# Logarithmic Spirals

You see
logarithmic spirals every day. They are the natural growth curves of plants
and seashells, the celebrated golden curve of ancient Greek mathematics and
architecture, the optimal curve for highway turns. Peer into a flower or
look down at a cactus and you will see a pattern of logarithmic spirals
criss-crossing each other like so:
This elegant spiral pattern is called phyllotaxis and it has a
mathematics that is equally lovely. One reason why the
logarithmic spiral appears in nature is that it is the result of very
simple growth programs such as
- grow 1 unit, bend 1 unit
- grow 2 units, bend 1 unit
- grow 3 units, bend 1 unit
- and so on...

Any process which turns or twists at a constant rate but grows or moves
with constant acceleration will generate a single logarithmic spiral. An
equally similar cellular automata program will generate phyllotaxis.

## Logarithmic curves in the artificial artist

The **Artificial Artist** sculpts with curves that are piecewise
logarithmic, meaning that over small neighborhoods a contour will have
curvature like a logarithmic spiral. This is partly motivated by ease of
computation: Three equidistant points on the contour have a geometric
progression of local curvatures:*
(dr*_{2}/da_{2})^{2} =
(dr_{1}/da_{1}) (dr_{3}/da_{3}),
r=radius, a=angle from which it is possible to derive their polar
parametric form: *r = f(a) = e*^{(p a)} This
is related to the property if you draw a line from the origin to infinity,
everywhere it crosses the spiral it will cross at the same angle.

### Dynamic curves

Piecewise logarithmic curves are, of course, also an aesthetic choice:
Logarithmic spirals are visually dynamic curves. Dynamic curves have
varying curvature that suggest energy, as if there were sources of tension
that keep the contour from relaxing into a simple equilibrium shape. This
is especially appropriate for animals, whose skin and skeletons are held in
dynamic tension by muscles, producing non-equilibrium curves:
Here is an example pointed out by the visual psychologist Rudolph Arnheim.
The Syndey Opera House was originally designed with a roof of parabolic
shells, meant by the architect Jorn Utzon to suggest the sails of ships
coming into the harbor. Construction costs prompted a change to circular
shells, but these dulled the building, because circles have constant
curvature:

*d*^{2}r/da^{2} = dr/da = 0,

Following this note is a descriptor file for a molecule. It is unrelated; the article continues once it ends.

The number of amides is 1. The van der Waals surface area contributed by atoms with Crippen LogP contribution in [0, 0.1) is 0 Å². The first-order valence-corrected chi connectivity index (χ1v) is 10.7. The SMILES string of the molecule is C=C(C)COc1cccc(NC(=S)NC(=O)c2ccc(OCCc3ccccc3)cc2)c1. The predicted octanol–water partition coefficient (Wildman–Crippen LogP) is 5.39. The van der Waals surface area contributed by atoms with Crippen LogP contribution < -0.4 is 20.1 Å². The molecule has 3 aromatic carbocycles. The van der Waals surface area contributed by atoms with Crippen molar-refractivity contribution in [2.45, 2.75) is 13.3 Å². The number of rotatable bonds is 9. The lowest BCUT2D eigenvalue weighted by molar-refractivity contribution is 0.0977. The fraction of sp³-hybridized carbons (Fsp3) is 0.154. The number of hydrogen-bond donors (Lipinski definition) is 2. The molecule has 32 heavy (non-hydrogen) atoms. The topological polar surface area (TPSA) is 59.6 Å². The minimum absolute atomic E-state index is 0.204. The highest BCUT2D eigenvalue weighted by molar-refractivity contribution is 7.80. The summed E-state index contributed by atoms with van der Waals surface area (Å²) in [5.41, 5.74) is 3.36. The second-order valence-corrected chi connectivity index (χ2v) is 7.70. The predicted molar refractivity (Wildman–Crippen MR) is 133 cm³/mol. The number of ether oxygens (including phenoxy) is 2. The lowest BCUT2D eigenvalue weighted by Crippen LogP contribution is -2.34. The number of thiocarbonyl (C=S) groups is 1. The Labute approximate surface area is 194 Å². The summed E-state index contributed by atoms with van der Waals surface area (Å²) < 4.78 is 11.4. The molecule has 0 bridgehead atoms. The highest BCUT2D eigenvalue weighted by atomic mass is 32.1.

r=radius, a=angle whereas parabolas are everywhere changing:
*d*^{2}r/da^{2}=C and logarithmic
spirals have infinitely dynamic curvature
*d*^{n}r/da^{n} = e^{(n p)} f(a)

## Human vision and logarithmic spirals

Incidentally, logarithmic
spirals are, like fractals, self-similar at all scales (*f(ka) =
e*^{k} f(a)). This may be one of the reasons why they are
striking to human vision: Your brain performs early visual computations at
several scales (demagnifications of the image) and compares the results. A
logarithmic spiral will self-correlate across all scales. In a neural
network implementation of the artificial artist's coupled potential fields,
this observation was exploited to produce piecewise logarithmic curves as a
side-effect of curvature detection.

## Where to find them

Other places you will find logarithmic spirals:
- Many buildings, from Greek temples to modern skyscrapers, are proportioned in accordance with the golden mean, a constant which is the ratio of the sides of a rectangle circumscribed about a logarithmic spiral.
- The silhouette of the base of a Greek column has a number of log-spiral sections.
- Leaf edges in some plants (e.g., begonias) roughly follow logarithmic spirals.
- Euler proposed that tracks curved in a logarithmic spiral were optimal for slowing and turning trains in railyards.
- Many artists have consciously and unconscously incorporated it into their work.
- The horns of many bovids such as gazelles have growth programs are similar to that of seashells.

If you know of other good examples or pictures, please send me mail.
More on the artificial artist:

Last revised 10jul96Matthew Brand / MIT Media Lab / brand@media.mit.edu